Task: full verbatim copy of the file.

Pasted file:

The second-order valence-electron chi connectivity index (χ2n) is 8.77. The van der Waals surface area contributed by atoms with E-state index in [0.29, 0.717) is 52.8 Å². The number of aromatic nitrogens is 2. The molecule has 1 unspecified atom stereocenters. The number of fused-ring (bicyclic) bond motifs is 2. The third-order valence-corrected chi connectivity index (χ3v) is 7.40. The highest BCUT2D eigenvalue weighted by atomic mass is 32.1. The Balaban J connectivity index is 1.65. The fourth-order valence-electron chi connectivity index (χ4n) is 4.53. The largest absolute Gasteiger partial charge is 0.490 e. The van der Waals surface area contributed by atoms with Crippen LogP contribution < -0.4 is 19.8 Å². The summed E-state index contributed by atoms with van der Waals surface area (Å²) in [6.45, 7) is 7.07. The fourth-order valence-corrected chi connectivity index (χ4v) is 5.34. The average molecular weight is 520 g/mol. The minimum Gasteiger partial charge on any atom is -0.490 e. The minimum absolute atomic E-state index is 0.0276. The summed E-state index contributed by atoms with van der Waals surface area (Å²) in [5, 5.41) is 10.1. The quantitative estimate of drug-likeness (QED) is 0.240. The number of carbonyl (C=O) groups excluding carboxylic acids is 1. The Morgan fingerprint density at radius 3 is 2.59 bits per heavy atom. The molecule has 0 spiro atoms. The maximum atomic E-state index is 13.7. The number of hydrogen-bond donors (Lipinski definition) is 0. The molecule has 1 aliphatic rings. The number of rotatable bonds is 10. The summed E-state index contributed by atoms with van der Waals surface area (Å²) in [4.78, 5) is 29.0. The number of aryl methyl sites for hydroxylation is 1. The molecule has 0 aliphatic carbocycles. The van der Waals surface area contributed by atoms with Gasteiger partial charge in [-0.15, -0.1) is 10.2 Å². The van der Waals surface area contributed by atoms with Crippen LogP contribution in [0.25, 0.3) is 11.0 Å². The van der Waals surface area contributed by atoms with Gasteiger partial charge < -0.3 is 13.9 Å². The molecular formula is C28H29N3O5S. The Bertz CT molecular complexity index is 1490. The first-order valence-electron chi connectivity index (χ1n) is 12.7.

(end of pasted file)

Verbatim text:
The second-order valence-electron chi connectivity index (χ2n) is 8.77. The van der Waals surface area contributed by atoms with E-state index in [0.29, 0.717) is 52.8 Å². The number of aromatic nitrogens is 2. The molecule has 1 unspecified atom stereocenters. The number of fused-ring (bicyclic) bond motifs is 2. The third-order valence-corrected chi connectivity index (χ3v) is 7.40. The highest BCUT2D eigenvalue weighted by atomic mass is 32.1. The Balaban J connectivity index is 1.65. The fourth-order valence-electron chi connectivity index (χ4n) is 4.53. The largest absolute Gasteiger partial charge is 0.490 e. The van der Waals surface area contributed by atoms with Crippen LogP contribution < -0.4 is 19.8 Å². The summed E-state index contributed by atoms with van der Waals surface area (Å²) in [6.45, 7) is 7.07. The fourth-order valence-corrected chi connectivity index (χ4v) is 5.34. The average molecular weight is 520 g/mol. The minimum Gasteiger partial charge on any atom is -0.490 e. The minimum absolute atomic E-state index is 0.0276. The summed E-state index contributed by atoms with van der Waals surface area (Å²) in [5, 5.41) is 10.1. The quantitative estimate of drug-likeness (QED) is 0.240. The number of carbonyl (C=O) groups excluding carboxylic acids is 1. The Morgan fingerprint density at radius 3 is 2.59 bits per heavy atom. The molecule has 0 spiro atoms. The maximum atomic E-state index is 13.7. The number of hydrogen-bond donors (Lipinski definition) is 0. The molecule has 1 aliphatic rings. The number of rotatable bonds is 10. The summed E-state index contributed by atoms with van der Waals surface area (Å²) in [4.78, 5) is 29.0. The number of aryl methyl sites for hydroxylation is 1. The molecule has 0 aliphatic carbocycles. The van der Waals surface area contributed by atoms with Gasteiger partial charge in [-0.15, -0.1) is 10.2 Å². The van der Waals surface area contributed by atoms with Crippen LogP contribution in [0.25, 0.3) is 11.0 Å². The van der Waals surface area contributed by atoms with Gasteiger partial charge < -0.3 is 13.9 Å². The molecular formula is C28H29N3O5S. The Bertz CT molecular complexity index is 1490. The first-order valence-electron chi connectivity index (χ1n) is 12.7.